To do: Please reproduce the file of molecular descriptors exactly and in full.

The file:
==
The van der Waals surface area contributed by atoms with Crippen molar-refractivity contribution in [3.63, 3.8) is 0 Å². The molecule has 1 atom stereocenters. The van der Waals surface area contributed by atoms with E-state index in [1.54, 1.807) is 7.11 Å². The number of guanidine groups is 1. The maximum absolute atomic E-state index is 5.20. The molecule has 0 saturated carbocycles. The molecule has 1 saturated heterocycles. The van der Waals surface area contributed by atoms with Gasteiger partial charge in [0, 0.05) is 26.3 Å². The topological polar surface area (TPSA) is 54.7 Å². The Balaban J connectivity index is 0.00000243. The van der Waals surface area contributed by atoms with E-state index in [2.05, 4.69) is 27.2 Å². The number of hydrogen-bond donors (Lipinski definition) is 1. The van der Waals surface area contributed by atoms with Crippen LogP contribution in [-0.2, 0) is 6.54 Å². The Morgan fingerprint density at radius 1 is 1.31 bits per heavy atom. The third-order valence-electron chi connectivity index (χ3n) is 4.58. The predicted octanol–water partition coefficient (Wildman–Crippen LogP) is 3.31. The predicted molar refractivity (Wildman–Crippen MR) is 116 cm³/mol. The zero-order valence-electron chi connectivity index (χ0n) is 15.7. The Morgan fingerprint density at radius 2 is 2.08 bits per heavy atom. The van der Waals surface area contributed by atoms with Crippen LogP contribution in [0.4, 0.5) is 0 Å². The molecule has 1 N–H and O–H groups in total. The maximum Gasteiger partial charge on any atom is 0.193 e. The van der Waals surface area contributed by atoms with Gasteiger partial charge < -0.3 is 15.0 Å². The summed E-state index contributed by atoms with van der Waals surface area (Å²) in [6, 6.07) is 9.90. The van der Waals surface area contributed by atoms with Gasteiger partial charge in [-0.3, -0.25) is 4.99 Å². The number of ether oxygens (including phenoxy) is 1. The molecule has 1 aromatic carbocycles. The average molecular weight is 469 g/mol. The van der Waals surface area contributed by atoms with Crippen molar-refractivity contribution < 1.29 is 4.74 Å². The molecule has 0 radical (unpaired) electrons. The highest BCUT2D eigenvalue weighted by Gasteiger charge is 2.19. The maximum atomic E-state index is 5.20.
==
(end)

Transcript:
The van der Waals surface area contributed by atoms with Crippen molar-refractivity contribution in [3.63, 3.8) is 0 Å². The molecule has 1 atom stereocenters. The van der Waals surface area contributed by atoms with E-state index in [1.54, 1.807) is 7.11 Å². The number of guanidine groups is 1. The maximum absolute atomic E-state index is 5.20. The molecule has 0 saturated carbocycles. The molecule has 1 saturated heterocycles. The van der Waals surface area contributed by atoms with Gasteiger partial charge in [0, 0.05) is 26.3 Å². The topological polar surface area (TPSA) is 54.7 Å². The Balaban J connectivity index is 0.00000243. The van der Waals surface area contributed by atoms with E-state index in [2.05, 4.69) is 27.2 Å². The number of hydrogen-bond donors (Lipinski definition) is 1. The van der Waals surface area contributed by atoms with Crippen LogP contribution in [-0.2, 0) is 6.54 Å². The Morgan fingerprint density at radius 1 is 1.31 bits per heavy atom. The third-order valence-electron chi connectivity index (χ3n) is 4.58. The predicted octanol–water partition coefficient (Wildman–Crippen LogP) is 3.31. The predicted molar refractivity (Wildman–Crippen MR) is 116 cm³/mol. The zero-order valence-electron chi connectivity index (χ0n) is 15.7. The Morgan fingerprint density at radius 2 is 2.08 bits per heavy atom. The van der Waals surface area contributed by atoms with Crippen LogP contribution in [0.4, 0.5) is 0 Å². The molecule has 1 N–H and O–H groups in total. The maximum Gasteiger partial charge on any atom is 0.193 e. The van der Waals surface area contributed by atoms with Gasteiger partial charge < -0.3 is 15.0 Å². The summed E-state index contributed by atoms with van der Waals surface area (Å²) in [6, 6.07) is 9.90. The van der Waals surface area contributed by atoms with Gasteiger partial charge in [-0.3, -0.25) is 4.99 Å². The number of ether oxygens (including phenoxy) is 1. The molecule has 1 aromatic carbocycles. The average molecular weight is 469 g/mol. The van der Waals surface area contributed by atoms with Crippen molar-refractivity contribution < 1.29 is 4.74 Å². The molecule has 0 radical (unpaired) electrons. The highest BCUT2D eigenvalue weighted by Gasteiger charge is 2.19. The maximum atomic E-state index is 5.20.